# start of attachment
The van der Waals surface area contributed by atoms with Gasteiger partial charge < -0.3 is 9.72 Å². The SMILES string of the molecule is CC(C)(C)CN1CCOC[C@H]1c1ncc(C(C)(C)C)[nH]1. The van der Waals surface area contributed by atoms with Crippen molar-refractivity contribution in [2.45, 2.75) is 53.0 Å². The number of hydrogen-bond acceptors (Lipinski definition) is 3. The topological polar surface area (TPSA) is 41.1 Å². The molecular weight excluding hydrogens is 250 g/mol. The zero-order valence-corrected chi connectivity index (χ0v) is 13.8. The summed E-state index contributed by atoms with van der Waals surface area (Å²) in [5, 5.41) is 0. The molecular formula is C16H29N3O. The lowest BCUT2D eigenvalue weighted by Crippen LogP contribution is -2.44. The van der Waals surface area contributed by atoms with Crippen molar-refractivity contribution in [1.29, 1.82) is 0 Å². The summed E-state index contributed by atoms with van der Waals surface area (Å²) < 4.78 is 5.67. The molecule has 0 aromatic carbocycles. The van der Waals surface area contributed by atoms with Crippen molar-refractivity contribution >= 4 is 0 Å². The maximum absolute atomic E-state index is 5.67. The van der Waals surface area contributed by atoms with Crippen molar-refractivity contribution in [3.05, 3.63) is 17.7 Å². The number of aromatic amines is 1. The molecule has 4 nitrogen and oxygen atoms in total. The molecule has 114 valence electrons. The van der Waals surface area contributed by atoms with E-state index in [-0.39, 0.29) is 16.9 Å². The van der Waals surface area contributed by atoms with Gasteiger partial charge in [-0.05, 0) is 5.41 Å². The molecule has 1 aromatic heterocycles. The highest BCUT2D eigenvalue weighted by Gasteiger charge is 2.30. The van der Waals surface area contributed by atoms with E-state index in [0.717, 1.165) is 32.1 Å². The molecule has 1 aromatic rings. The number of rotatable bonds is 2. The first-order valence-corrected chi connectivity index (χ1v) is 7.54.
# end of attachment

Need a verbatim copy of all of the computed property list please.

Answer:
The van der Waals surface area contributed by atoms with Gasteiger partial charge < -0.3 is 9.72 Å². The SMILES string of the molecule is CC(C)(C)CN1CCOC[C@H]1c1ncc(C(C)(C)C)[nH]1. The van der Waals surface area contributed by atoms with Crippen molar-refractivity contribution in [2.45, 2.75) is 53.0 Å². The number of hydrogen-bond acceptors (Lipinski definition) is 3. The topological polar surface area (TPSA) is 41.1 Å². The molecular weight excluding hydrogens is 250 g/mol. The zero-order valence-corrected chi connectivity index (χ0v) is 13.8. The summed E-state index contributed by atoms with van der Waals surface area (Å²) in [5, 5.41) is 0. The molecular formula is C16H29N3O. The lowest BCUT2D eigenvalue weighted by Crippen LogP contribution is -2.44. The van der Waals surface area contributed by atoms with Crippen molar-refractivity contribution in [1.29, 1.82) is 0 Å². The summed E-state index contributed by atoms with van der Waals surface area (Å²) < 4.78 is 5.67. The molecule has 0 aromatic carbocycles. The van der Waals surface area contributed by atoms with Crippen molar-refractivity contribution >= 4 is 0 Å². The maximum absolute atomic E-state index is 5.67. The van der Waals surface area contributed by atoms with Crippen molar-refractivity contribution in [3.05, 3.63) is 17.7 Å². The number of aromatic amines is 1. The molecule has 4 nitrogen and oxygen atoms in total. The molecule has 114 valence electrons. The van der Waals surface area contributed by atoms with E-state index in [-0.39, 0.29) is 16.9 Å². The van der Waals surface area contributed by atoms with Gasteiger partial charge in [-0.05, 0) is 5.41 Å². The molecule has 1 aromatic heterocycles. The highest BCUT2D eigenvalue weighted by Gasteiger charge is 2.30. The van der Waals surface area contributed by atoms with E-state index in [0.717, 1.165) is 32.1 Å². The molecule has 1 aromatic rings. The number of rotatable bonds is 2. The first-order valence-corrected chi connectivity index (χ1v) is 7.54.